The cars we loved.
Of all the car markets in the world, Australia might be the most interesting. It represents the convergence of multiple car legacy’s and cultures. For instance, many Japanese built cars sold in the Pacific Rim markets are available here there while cars from Korea and China are sold there as well. In addition to the mainstream European makes, the American Big Three are also represented. The American influence has produced a Ford vs. Chevy equilivant in Australia in the form of a Holden vs. Ford struggle. The rivalry has produced as storied a history as any in America and in many ways continues the heritage of the muscle car wars, even as Detroit was distracted by fuel crises and bankruptcies. Fans of either brand have been known to get more than just vocal over their preferences. The competition only intensifies which each passing model year.
Where coupes may have been the weapons of choice generations ago in muscle-car eras America, in Australia powerful cars are more likely to come in the form of sedans and utes (a El Camino-like car-pickup hybrid). One of the most potent weapons on the Ford side of the war is the popular Falcon sedan. While the original Falcon spawned the Mustang in 1960’s America, in Australia it evolved into a full-fledged performance car that would combine the virtues the Mustang GT’s straight line performance with the practicality and sophistication of a Taurus.
To gain footing in its perpetual war with Holden, Ford’s in house hot rod team Ford Performance Vehicles (FPV) unleashed a concept Falcon at the 2010 Australian International Motor Show. The concept was based on the then all new for 2007 7th generation Falcon. This was a significant step for Ford, as a new supercharged V8 was used in the new Falcon GT range making Ford performance history. While the Falcon GT was an impressive car, the FPV-GT Black was an evolution mostly in style. The all black sedan was dressed in stealth bomber livery with no chrome in sight. It looked like a two door version interpretation of a modern day Mad Max sedan or Darth Vaders personal ground transport. Even the taillights were tinted to the extent that they could look black (on the concept car). So popular was the concept that Ford decided to build a limited edition run of only 125 cars.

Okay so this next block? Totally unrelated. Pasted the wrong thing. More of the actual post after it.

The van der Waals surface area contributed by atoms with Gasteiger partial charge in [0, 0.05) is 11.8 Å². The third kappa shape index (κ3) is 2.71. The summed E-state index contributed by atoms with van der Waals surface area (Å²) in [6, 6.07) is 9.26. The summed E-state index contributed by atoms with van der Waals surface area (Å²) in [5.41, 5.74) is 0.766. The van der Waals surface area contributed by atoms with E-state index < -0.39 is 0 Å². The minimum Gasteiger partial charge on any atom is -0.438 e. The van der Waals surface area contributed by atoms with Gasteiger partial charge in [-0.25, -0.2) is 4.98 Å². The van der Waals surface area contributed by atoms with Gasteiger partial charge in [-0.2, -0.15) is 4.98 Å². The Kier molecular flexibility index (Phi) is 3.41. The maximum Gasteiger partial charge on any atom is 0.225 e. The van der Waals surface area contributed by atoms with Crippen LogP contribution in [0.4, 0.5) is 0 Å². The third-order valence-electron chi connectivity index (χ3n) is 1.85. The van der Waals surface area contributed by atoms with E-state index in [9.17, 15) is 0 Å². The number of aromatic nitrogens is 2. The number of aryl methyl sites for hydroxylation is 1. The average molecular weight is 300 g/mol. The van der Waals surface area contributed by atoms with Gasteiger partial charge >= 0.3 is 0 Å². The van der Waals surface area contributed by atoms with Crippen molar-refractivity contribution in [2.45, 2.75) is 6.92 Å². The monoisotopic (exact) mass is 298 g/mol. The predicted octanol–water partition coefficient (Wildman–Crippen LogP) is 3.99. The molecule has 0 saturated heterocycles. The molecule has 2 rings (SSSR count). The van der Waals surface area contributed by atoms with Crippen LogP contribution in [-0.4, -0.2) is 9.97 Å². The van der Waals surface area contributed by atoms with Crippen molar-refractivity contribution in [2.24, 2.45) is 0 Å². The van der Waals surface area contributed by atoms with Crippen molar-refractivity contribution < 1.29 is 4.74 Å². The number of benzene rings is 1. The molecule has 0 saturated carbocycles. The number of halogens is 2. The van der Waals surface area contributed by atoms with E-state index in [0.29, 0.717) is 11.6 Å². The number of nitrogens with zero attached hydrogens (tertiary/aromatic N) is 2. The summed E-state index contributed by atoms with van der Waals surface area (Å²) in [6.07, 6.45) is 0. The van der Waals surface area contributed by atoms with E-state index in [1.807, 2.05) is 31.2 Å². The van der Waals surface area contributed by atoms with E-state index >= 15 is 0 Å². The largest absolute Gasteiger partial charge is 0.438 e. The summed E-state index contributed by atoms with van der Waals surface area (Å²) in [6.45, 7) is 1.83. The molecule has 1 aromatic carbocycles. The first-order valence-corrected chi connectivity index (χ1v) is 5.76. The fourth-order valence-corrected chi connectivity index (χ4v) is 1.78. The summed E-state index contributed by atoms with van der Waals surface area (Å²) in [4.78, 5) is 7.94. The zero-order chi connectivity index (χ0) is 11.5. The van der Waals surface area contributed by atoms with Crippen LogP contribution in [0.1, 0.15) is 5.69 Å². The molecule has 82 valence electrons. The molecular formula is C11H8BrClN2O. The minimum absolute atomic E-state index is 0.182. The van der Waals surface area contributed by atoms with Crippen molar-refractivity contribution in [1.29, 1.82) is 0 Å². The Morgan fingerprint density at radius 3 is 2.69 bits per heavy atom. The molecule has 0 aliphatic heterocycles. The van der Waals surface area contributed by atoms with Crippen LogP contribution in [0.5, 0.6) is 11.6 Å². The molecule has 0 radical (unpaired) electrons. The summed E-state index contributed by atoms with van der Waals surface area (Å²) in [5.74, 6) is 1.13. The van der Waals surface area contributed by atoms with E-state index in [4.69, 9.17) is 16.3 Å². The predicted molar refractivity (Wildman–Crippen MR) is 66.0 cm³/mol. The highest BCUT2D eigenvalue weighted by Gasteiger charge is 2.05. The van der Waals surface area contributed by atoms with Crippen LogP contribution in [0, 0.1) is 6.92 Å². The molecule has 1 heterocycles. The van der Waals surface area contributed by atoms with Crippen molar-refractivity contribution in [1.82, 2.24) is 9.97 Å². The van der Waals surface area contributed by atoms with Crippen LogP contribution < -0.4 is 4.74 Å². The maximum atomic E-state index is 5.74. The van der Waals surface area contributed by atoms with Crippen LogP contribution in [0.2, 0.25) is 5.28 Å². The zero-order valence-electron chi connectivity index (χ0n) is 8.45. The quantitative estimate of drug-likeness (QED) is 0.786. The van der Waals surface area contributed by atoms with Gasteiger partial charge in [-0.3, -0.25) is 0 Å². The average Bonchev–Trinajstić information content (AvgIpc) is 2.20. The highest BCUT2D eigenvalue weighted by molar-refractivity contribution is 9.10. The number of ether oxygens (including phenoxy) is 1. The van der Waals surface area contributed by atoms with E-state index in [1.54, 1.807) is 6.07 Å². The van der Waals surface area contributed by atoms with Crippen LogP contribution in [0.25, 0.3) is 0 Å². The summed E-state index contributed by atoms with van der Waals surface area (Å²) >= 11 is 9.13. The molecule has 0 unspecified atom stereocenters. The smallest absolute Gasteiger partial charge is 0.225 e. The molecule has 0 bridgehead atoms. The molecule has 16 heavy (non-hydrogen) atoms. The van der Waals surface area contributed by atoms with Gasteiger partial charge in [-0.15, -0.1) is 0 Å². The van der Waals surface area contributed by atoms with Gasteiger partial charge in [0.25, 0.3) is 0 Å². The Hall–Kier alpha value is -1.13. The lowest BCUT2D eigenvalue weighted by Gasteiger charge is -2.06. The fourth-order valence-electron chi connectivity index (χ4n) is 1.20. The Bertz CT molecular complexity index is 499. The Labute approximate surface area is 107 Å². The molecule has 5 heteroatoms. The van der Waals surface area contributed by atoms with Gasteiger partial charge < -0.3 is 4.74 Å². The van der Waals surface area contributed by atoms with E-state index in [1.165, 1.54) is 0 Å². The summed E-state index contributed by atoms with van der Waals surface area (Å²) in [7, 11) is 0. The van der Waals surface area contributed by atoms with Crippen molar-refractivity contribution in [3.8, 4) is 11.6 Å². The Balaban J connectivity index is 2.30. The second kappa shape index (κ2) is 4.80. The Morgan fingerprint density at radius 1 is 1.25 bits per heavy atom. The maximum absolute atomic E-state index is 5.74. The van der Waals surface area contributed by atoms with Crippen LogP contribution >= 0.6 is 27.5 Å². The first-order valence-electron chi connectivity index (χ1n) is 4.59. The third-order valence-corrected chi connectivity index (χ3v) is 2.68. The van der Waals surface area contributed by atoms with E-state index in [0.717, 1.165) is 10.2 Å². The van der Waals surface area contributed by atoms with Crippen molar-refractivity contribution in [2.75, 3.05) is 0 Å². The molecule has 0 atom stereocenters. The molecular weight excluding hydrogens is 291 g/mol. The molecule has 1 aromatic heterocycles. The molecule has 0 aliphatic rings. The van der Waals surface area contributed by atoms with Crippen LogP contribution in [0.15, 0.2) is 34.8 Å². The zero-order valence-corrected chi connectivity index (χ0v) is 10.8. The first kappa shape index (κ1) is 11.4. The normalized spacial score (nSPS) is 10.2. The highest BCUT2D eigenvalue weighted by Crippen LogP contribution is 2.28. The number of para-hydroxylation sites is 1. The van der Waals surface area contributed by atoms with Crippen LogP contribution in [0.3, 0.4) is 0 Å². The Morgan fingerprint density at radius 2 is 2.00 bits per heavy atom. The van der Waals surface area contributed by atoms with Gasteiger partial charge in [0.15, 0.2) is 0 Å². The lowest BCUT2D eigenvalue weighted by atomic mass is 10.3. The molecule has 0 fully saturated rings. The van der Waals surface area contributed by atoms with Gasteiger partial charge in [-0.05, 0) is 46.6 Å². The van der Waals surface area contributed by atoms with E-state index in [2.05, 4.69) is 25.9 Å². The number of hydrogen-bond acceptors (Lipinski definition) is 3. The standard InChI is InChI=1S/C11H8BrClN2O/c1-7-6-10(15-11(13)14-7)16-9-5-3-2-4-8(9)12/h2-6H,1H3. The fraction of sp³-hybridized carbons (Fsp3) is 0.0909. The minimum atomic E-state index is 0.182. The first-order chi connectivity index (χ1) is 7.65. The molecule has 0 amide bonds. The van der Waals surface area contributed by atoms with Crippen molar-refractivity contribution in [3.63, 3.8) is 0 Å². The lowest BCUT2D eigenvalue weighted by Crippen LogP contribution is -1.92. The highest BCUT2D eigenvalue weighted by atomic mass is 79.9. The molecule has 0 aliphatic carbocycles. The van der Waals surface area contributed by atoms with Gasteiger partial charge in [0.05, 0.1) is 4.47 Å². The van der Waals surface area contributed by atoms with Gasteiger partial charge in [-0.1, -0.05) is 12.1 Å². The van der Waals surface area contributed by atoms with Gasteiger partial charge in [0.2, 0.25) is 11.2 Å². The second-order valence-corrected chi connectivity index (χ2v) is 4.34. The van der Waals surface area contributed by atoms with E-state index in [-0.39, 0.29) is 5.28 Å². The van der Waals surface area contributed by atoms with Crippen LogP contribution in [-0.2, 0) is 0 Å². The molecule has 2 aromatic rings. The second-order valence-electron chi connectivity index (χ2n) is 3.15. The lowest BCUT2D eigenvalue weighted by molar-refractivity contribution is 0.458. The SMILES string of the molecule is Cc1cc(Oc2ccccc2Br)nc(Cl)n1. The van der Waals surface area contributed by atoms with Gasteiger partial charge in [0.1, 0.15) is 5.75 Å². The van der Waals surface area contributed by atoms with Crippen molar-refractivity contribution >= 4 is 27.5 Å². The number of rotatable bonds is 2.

The 2011 production car called the Falcon FPV GT stayed true to the concept’s striking theme. About the only thing to standout on the all-black car was the bright red Brembo calipers hiding behind the 19 in black rims. The mat black striping of the FPV GT Black was designed to recall the Boss Mustangs of the past. With the exception of blackout treatments inside and out, the Falcon FPV GT Black was like any other 7th generation Falcon mechanically.
That meant that it was powered by the same potent 5.0 aluminum block V8 found in other Falcon GT series cars. The Supercharged Boss 335 produced a tire smoking 449 hp managed via a six-speed manual transmission. While not as smooth or polished as BMWs, Falcon GT’s were more than brute muscle cars with four doors. They had a sophisticated independent double wishbone front and control blade rear suspensions. Crossed drilled ventilated rotors added to the race car look while keeping stopping distances short. In all the FPV GT Black was one of the rarest production Falcons and represented the top of a line of cars that represented raw performance (GT,GT-P) and performance with luxury (GT-E).
On occasion Australian engineered cars would find their way to America (Holden as Pontiac for instance), but Ford has yet to bring over any of it’s Falcons to the States. Doing so would not upset the balance between the similar sized Fusion and to way too big Taurus. The Falcon could easily be rebranded as a sportier version of the Fusion, especially since they are similarly sized and share some components. That’s more unlikely to happen now that the Fusion has gotten a makeover and aspires to look Aston Martin like. Ford of Australia will be forced to decide under which platform the next Falcon would belong to. The ongoing cost pressures for “world car” platforms will likely result it another rear drive platform like the one from the Mustang being selected. In an odd way the upscale look of the 2013 Fusion would make a good argument for the innards of the Falcon GT under the skin of the second generation Fusion. Whatever it would be, it has to be rear wheel drive. A Fusion SVO GT might be the closest we can come to having this impressive sedan in North America. Chevy SS look out. We can only dream for now.